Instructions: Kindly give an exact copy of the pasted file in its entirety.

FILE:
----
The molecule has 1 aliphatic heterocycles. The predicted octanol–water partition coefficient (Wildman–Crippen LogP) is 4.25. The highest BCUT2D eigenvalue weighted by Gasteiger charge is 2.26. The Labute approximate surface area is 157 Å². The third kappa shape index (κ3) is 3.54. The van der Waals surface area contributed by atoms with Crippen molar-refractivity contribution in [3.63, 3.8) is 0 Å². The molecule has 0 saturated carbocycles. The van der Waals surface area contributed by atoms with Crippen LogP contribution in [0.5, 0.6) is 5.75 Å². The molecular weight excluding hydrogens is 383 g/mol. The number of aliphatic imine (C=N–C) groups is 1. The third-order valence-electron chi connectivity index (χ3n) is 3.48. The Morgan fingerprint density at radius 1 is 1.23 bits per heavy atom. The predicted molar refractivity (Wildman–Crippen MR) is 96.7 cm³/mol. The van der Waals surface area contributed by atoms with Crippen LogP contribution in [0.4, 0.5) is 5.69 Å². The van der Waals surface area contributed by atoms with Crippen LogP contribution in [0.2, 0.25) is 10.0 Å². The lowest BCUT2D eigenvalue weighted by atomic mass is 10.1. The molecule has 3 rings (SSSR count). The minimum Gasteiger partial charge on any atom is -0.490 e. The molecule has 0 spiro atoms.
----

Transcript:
The molecule has 1 aliphatic heterocycles. The predicted octanol–water partition coefficient (Wildman–Crippen LogP) is 4.25. The highest BCUT2D eigenvalue weighted by Gasteiger charge is 2.26. The Labute approximate surface area is 157 Å². The third kappa shape index (κ3) is 3.54. The van der Waals surface area contributed by atoms with Crippen molar-refractivity contribution in [3.63, 3.8) is 0 Å². The molecule has 0 saturated carbocycles. The van der Waals surface area contributed by atoms with Crippen LogP contribution in [0.5, 0.6) is 5.75 Å². The molecular weight excluding hydrogens is 383 g/mol. The number of aliphatic imine (C=N–C) groups is 1. The third-order valence-electron chi connectivity index (χ3n) is 3.48. The Morgan fingerprint density at radius 1 is 1.23 bits per heavy atom. The predicted molar refractivity (Wildman–Crippen MR) is 96.7 cm³/mol. The van der Waals surface area contributed by atoms with Crippen LogP contribution in [0.4, 0.5) is 5.69 Å². The van der Waals surface area contributed by atoms with Crippen LogP contribution in [0.2, 0.25) is 10.0 Å². The lowest BCUT2D eigenvalue weighted by atomic mass is 10.1. The molecule has 3 rings (SSSR count). The minimum Gasteiger partial charge on any atom is -0.490 e. The molecule has 0 spiro atoms.